Non Alcoholic Fatty Liver

 

Non Alcoholic Fatty Liver disease (NAFLD)

Incidence of fatty liver has been increasing globally.  Overall pooled global prevalence has been reported to be around 24%. However, in westernized Asian populations, including in Singapore, its prevalence appears to be higher; prevalence rates as high as 40% been reported which is alarming.

Although we know that fatty liver largely occurs in alcoholics, it can occur in non-alcoholics too and hence the name NAFLD.

A healthy Fatty liver has around 5% of normal fat.  When there is excess fat, it leads to NASH ( Non alcoholic steato hepatosis,  Inflammation over time leads to formation of  scar tissue  >>> leading to dead tissues nodules called cirrhosis.  Cirrhosis can lead to hepato cellular cancer.

Most times, NAFLD is not symptomatic and people do not notice any bad effects for years until mild symptoms of low energy, brain fog, digestive disturbances start to resurface.   However, NASH and NAFLD is reversible if treated early.

Most common causes of NAFLD:  Lifestyle plays a huge role in fat accumulation in liver.

  1. Over eating
  2. Excess carb intake
  3. Certain medications
  4. Environmental toxins ( PCB, POPS, mercury, lead, glyphosate)
  5. Fructose consumption
  6. Abdominal excess fat
  7. Overweight / obesity.

Other important correlations we see with NAFLD are,

  1. Hormonal disturbances
  2. Obstructive sleep apnea
  3. Gut issues and SIBO

 

Diagnosis:

Diagnosis can be made through regular labs.  There is a misconception that liver enzymes are a reliable predictor of fatty liver.  I have learnt that they are not always. Half of the patients with NAFLD have liver enzymes that fall within normal reference ranges. GGT is usually higher in NAFLD, other liver enzymes are higher in NASH.   Serum ferritin, other inflammation markers, fasting insulin are all important markers to check. Although, ultrasound may be used to screen fatty liver but may not be reliable in obese patients.

Treating Fatty liver:

Nutrition:

Studies have shown treatments targeted at weight loss with healthy nutrition are crucial for treating fatty liver.

  • Whole foods low carb diet
  • Healthy oils: mono un saturated fatty acids such as avocado, olive oils, nuts, etc.
  • Greens and other multi-color vegetables.
  • Choosing fish with high omega fats
  • Limiting consumption of sugars, fructose, alcohol, conventional meat, poultry, refined carbs etc.
  • Removal of food intolerances can help greatly (check with your Naturopathic doctor)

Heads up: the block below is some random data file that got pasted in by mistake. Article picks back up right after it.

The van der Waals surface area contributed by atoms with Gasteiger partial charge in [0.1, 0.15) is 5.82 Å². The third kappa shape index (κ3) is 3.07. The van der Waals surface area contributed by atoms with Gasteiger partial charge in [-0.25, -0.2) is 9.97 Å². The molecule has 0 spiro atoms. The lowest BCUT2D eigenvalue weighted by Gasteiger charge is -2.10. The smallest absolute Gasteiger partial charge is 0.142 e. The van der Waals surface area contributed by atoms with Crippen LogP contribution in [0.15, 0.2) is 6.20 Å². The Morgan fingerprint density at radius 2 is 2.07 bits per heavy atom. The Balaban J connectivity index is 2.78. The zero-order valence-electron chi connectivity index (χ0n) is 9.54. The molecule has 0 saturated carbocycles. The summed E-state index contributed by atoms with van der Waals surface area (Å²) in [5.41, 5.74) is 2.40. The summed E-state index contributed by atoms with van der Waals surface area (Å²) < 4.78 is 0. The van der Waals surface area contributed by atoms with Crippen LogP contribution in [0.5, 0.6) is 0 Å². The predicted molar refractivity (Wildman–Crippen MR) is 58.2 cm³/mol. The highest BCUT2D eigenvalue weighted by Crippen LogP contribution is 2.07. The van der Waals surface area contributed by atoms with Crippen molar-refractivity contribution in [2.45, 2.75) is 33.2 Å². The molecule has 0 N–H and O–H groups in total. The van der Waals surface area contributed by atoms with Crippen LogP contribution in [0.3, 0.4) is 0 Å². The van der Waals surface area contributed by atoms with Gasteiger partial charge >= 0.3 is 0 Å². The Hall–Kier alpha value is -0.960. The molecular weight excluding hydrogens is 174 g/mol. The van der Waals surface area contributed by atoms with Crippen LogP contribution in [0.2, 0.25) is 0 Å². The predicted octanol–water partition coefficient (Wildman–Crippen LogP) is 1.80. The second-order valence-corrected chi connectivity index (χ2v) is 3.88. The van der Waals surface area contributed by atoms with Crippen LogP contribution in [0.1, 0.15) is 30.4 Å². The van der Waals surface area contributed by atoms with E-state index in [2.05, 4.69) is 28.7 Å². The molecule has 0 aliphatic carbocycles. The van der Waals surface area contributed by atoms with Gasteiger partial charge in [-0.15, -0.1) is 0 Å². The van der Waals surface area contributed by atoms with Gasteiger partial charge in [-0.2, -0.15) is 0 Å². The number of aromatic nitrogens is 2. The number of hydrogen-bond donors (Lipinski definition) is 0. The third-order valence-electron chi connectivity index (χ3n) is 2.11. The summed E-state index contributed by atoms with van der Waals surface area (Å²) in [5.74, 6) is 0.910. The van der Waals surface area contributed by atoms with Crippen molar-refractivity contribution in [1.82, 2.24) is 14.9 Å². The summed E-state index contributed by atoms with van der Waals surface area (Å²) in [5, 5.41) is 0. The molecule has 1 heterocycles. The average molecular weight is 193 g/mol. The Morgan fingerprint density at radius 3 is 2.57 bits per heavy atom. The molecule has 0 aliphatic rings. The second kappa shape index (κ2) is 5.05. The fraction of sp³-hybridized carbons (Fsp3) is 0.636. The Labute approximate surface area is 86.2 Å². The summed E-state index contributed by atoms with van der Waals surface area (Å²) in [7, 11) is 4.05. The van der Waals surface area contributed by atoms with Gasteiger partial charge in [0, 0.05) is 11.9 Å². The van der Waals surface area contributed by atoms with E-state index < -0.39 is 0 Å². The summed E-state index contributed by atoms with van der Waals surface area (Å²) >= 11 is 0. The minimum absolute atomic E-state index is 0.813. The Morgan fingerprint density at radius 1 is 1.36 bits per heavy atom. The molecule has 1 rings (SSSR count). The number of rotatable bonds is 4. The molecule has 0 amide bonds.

Environmental:

  • Limit over the counter medications such as fever reducers and other medications.
  • Reduce exposure to toxic chemicals like herbicides and pesticides, fragrances etc. Use organic and clean products wherever possible. These toxins have shown to induce insulin resistance and thereby increase deposition of fat in the liver cells

Exercise:  In addition to all the above, exercise has shown to lower the fat levels in liver. Low intensity cardio, high intensity training has all proven to be effective.  It is important that exercise is consistent and doing things that you enjoy are important.

Obstructive sleep apnea (OSA):

Get tested for OSA if you snore or feel tired during the day. OSA is associated with cardiovascular disease, obesity. So it is important to get tested and treated.

Supplements to boost liver metabolism:

Several supplements have shown promising results in fatty liver such as alpha lipoic acid, green tea, Milk thistle, dandelion, berberine, vitamin E etc. Discuss these with your naturopathic doctor to find out if these are right for you.

Liver is a very resilient and only organ that can regenerate fully. Take action and protect your liver, get your energy levels back.

If you have been diagnosed with Fatty liver or unsure if you have a fatty liver, want to increase your energy levels, prevent liver damage, give us a call. We can help.

 

Sources:

https://europepmc.org/article/med/26017679

https://www.ncbi.nlm.nih.gov/pubmed/24923704 https://www.ncbi.nlm.nih.gov/pubmed/26463276

https://www.ncbi.nlm.nih.gov/pmc/articles/PMC4881459/

https://www.ncbi.nlm.nih.gov/pmc/articles/PMC5954622/

https://www.ncbi.nlm.nih.gov/pubmed/23273500

https://www.ncbi.nlm.nih.gov/pmc/articles/PMC6163009/

https://www.ncbi.nlm.nih.gov/pubmed/16801591?dopt=Citation

https://www.ncbi.nlm.nih.gov/pubmed/22656328?dopt=Citation

https://www.ncbi.nlm.nih.gov/pubmed/22656328?dopt=Citation]

https://www.ncbi.nlm.nih.gov/pubmed/25911335?dopt=Citation

https://www.ncbi.nlm.nih.gov/pubmed/23278163?dopt=Citation

https://www.ncbi.nlm.nih.gov/pubmed/21126940?dopt=Citation

https://www.ncbi.nlm.nih.gov/pubmed/25371775?dopt=Citation

 

 

 

 

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